Belzec was the first of the three Operation Reinhard extermination camps which were set up to carry out the Final Solution of the Jewish Question, which was planned at the Wannsee Conference on January 20, 1942. The other two Operation Reinhard camps were Sobibor and Treblinka. The Belzec camp was located just outside the village of Belzec, on the eastern border of German-occupied Poland.
The three Operation Reinhard camps were all located near a major Jewish ghetto. Belzec was between the Lublin and the Lvov ghettos. Treblinka was near the Warsaw ghetto and Sobibor was near the Lublin ghetto. All three were near the Bug river which was the eastern border of German-occupied Poland.
Jews from the ghettos of southern Poland, including Lublin and Lvov, were killed at Belzec in three gas chambers which were first put into operation on March 17, 1942. The Belzec death camp was only in existence for nine months, after which it was completely dismantled to destroy the evidence of the murder of 600,000 Jews who were killed in the gas chambers. The bodies, which had been buried, were exhumed and burned on pyres before the camp was abandoned.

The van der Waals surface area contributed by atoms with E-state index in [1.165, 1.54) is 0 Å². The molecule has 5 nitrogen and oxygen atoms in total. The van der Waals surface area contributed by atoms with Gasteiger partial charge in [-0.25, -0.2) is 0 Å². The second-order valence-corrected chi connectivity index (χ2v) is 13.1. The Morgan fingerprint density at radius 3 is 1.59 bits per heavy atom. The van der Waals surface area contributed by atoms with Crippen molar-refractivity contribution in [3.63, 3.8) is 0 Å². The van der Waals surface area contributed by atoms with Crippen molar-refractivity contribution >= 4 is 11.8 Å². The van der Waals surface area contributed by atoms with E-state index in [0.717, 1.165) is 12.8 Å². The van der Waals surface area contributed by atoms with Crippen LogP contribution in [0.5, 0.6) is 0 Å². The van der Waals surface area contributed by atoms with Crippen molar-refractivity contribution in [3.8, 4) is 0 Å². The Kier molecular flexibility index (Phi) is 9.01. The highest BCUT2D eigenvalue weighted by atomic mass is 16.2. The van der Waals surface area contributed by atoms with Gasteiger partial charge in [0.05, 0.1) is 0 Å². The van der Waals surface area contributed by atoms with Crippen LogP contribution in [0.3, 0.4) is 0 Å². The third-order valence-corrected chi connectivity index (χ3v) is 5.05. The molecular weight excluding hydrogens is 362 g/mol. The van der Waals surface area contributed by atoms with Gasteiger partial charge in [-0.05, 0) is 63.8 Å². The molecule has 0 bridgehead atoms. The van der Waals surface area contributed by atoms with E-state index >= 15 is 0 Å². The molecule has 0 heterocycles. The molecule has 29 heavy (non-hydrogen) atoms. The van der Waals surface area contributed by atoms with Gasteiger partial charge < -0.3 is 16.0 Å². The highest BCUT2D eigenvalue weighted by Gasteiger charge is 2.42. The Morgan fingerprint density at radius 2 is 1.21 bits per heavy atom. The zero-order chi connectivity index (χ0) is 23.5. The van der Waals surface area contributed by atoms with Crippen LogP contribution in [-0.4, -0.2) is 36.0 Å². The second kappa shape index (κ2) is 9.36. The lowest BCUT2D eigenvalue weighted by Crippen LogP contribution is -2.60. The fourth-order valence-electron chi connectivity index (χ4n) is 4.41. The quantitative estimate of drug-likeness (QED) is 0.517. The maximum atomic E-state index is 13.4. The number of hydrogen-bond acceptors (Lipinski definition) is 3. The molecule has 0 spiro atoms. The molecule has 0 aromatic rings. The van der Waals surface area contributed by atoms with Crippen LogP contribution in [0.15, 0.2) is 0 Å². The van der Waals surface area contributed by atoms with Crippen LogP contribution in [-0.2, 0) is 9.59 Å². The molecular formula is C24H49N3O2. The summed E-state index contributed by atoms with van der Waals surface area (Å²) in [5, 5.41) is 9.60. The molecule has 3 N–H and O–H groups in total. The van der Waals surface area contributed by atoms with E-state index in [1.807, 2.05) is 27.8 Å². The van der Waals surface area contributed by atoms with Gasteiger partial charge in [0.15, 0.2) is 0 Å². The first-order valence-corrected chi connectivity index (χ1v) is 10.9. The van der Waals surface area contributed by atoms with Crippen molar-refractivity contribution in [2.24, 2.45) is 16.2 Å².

For many years Belzec was the most forgotten camp of the Holocaust. The memorial that now exists at the site of the camp was designed by Andrzej Solyga, Zdzislaw Pidek, and Marcin Roszczyk and opened in a solemn ceremony on June 3, 2004 as a joint project of the American Jewish Committee and the Council for the Protection of the Memory of Combat and Martyrdom in Warsaw. The complex consists of a memorial to the 600,000 victims who were murdered in the camp and a museum with an exhibition about the history of the Belzec death camp.
This huge field of randomly sized concrete rubble covers the entire camp area of Belzec, with the center path through the site being reminiscent of "Die Schleuse," (The Sluice) a camouflaged barbed wire path that led from the undressing and barber barracks straight to the gas chambers, which were also camouflaged with netting on raised poles.
The photo above shows the Interstice which cuts through the earth, showing that the camp was built on a slope. The path leading to the granite wall is 600 feet long and the cut through the earth is 30 feet deep. Before the memorial was built, an archeological survey was made in order to avoid digging in the areas of the mass graves where the 600,000 victims were first buried and then exhumed and burned on pyres.